Coming up with an all-time-greats list for a program as tradition-rich as Tennessee football is not an easy task.
For generations, UT football has been among the nation's top programs. The Volunteers are 10th on the all-time wins list and sixth in bowl wins. There are legends up and down the list of all-time Vols greats, and a who's-who of the top college football and NFL players played their college careers on the Hill.
Evidence of Tennessee's prolific ability to churn out talented players can be seen in the culmination of a recent down cycle of the program. The 2015 NFL draft marked the first time in 51 years that no Vol was selected by a pro team.
Though it was sad to see such a long streak end, that's still a pretty remarkable run of success that spanned more than half a century.
The UT football program has stocked the NFL with stars for years. From the halcyon days of General Robert Neyland to the talent-stacked Tennessee teams of the 1990s, the Vols were among the nation's top teams.
Even after the forgettable final seasons of legendary coach Phillip Fulmer, the one year of Lane Kiffin and the failed hiring (and subsequent firing) of Derek Dooley, UT still ranks among college football's greats.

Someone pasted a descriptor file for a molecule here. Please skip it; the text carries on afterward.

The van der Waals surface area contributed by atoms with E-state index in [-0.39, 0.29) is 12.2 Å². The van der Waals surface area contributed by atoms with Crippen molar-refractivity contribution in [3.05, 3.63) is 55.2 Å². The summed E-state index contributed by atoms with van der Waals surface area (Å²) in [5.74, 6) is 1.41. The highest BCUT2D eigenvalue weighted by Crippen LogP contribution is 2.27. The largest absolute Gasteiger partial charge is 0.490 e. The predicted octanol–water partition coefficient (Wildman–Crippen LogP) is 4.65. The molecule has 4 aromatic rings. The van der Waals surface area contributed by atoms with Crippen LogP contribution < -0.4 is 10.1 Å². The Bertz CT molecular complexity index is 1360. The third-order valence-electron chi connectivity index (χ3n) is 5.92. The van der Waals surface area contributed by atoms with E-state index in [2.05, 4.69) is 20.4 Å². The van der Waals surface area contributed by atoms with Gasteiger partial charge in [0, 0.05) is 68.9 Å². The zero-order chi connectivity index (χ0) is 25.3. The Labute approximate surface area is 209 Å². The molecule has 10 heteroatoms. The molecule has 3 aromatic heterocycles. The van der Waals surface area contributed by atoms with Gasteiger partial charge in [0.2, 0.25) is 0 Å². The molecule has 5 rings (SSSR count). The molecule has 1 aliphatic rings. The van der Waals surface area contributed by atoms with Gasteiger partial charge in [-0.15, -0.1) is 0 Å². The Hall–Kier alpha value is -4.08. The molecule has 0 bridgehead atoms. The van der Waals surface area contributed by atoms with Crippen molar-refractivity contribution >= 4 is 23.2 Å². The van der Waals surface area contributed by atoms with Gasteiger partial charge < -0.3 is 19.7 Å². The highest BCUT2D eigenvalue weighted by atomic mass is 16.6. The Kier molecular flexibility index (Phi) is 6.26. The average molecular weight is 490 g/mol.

Stars such as Heath Shuler, Al Wilson, Jason Witten and Arian Foster were showcased on the UT teams of the 1990s and 2000s. Also, NFL greats like Peyton Manning, Beattie Feathers, Doug Atkins and Reggie White played their college days in Knoxville.
This list doesn't include Vols greats who weren't standout players. If so, Neyland would have made it, as would Fulmer. The list took into account playing careers mostly with at least some emphasis on their careers beyond. Also, any lasting legacy impact was taken into consideration.
So, picking an all-time UT top-10 list is tough. But where's the fun in not trying?
Let's take a look at Tennessee's top legends throughout such a rich history.
In 2015, consistency will be a problem for the Longhorns, who lost a bunch of experienced talent at the end of last season. The guys who are left need to take a page out of Dylan Haines' book.
While also being the best players on the team, Malcom Brown, Jordan Hicks, John Harris and Quandre Diggs were models of consistent play last season, They showed up every day and did their jobs, dragging a flawed team to a bowl berth.
Now that they've moved on to the next level along with six other starters, the team's most talented players aren't necessarily their most consistent. Hassan Ridgeway can record one tackle just as easily as he can get two sacks, and Duke Thomas can pick off two passes in one game, then give up two touchdowns in the next.
This is just the state of the program as it reloads with young talent.
Fortunately, there are some less talented guys who always seem to impact the game by playing smart, sound football. It's up to their more gifted teammates to follow the example these guys set.